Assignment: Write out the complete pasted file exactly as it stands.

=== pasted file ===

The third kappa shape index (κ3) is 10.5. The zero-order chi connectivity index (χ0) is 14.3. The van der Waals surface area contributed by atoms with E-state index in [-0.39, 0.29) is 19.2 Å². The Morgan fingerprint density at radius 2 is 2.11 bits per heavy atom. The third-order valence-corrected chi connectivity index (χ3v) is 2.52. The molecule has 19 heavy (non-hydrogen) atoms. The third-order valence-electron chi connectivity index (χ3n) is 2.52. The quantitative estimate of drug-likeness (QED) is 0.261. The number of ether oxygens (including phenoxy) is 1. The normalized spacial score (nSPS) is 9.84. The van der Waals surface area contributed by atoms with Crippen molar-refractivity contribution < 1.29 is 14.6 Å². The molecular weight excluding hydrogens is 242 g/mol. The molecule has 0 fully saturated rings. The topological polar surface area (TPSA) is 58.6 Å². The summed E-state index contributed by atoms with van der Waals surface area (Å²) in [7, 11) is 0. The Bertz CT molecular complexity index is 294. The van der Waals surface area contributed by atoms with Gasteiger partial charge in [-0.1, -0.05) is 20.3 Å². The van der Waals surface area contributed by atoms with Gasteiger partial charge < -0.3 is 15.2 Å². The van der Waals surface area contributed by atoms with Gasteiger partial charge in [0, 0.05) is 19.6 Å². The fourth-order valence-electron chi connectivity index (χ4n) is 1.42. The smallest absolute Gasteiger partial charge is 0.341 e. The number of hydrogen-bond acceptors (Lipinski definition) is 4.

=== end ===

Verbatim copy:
The third kappa shape index (κ3) is 10.5. The zero-order chi connectivity index (χ0) is 14.3. The van der Waals surface area contributed by atoms with E-state index in [-0.39, 0.29) is 19.2 Å². The Morgan fingerprint density at radius 2 is 2.11 bits per heavy atom. The third-order valence-corrected chi connectivity index (χ3v) is 2.52. The molecule has 19 heavy (non-hydrogen) atoms. The third-order valence-electron chi connectivity index (χ3n) is 2.52. The quantitative estimate of drug-likeness (QED) is 0.261. The number of ether oxygens (including phenoxy) is 1. The normalized spacial score (nSPS) is 9.84. The van der Waals surface area contributed by atoms with Crippen molar-refractivity contribution < 1.29 is 14.6 Å². The molecular weight excluding hydrogens is 242 g/mol. The molecule has 0 fully saturated rings. The topological polar surface area (TPSA) is 58.6 Å². The summed E-state index contributed by atoms with van der Waals surface area (Å²) in [7, 11) is 0. The Bertz CT molecular complexity index is 294. The van der Waals surface area contributed by atoms with Gasteiger partial charge in [-0.1, -0.05) is 20.3 Å². The van der Waals surface area contributed by atoms with Gasteiger partial charge < -0.3 is 15.2 Å². The van der Waals surface area contributed by atoms with Gasteiger partial charge in [0, 0.05) is 19.6 Å². The fourth-order valence-electron chi connectivity index (χ4n) is 1.42. The smallest absolute Gasteiger partial charge is 0.341 e. The number of hydrogen-bond acceptors (Lipinski definition) is 4.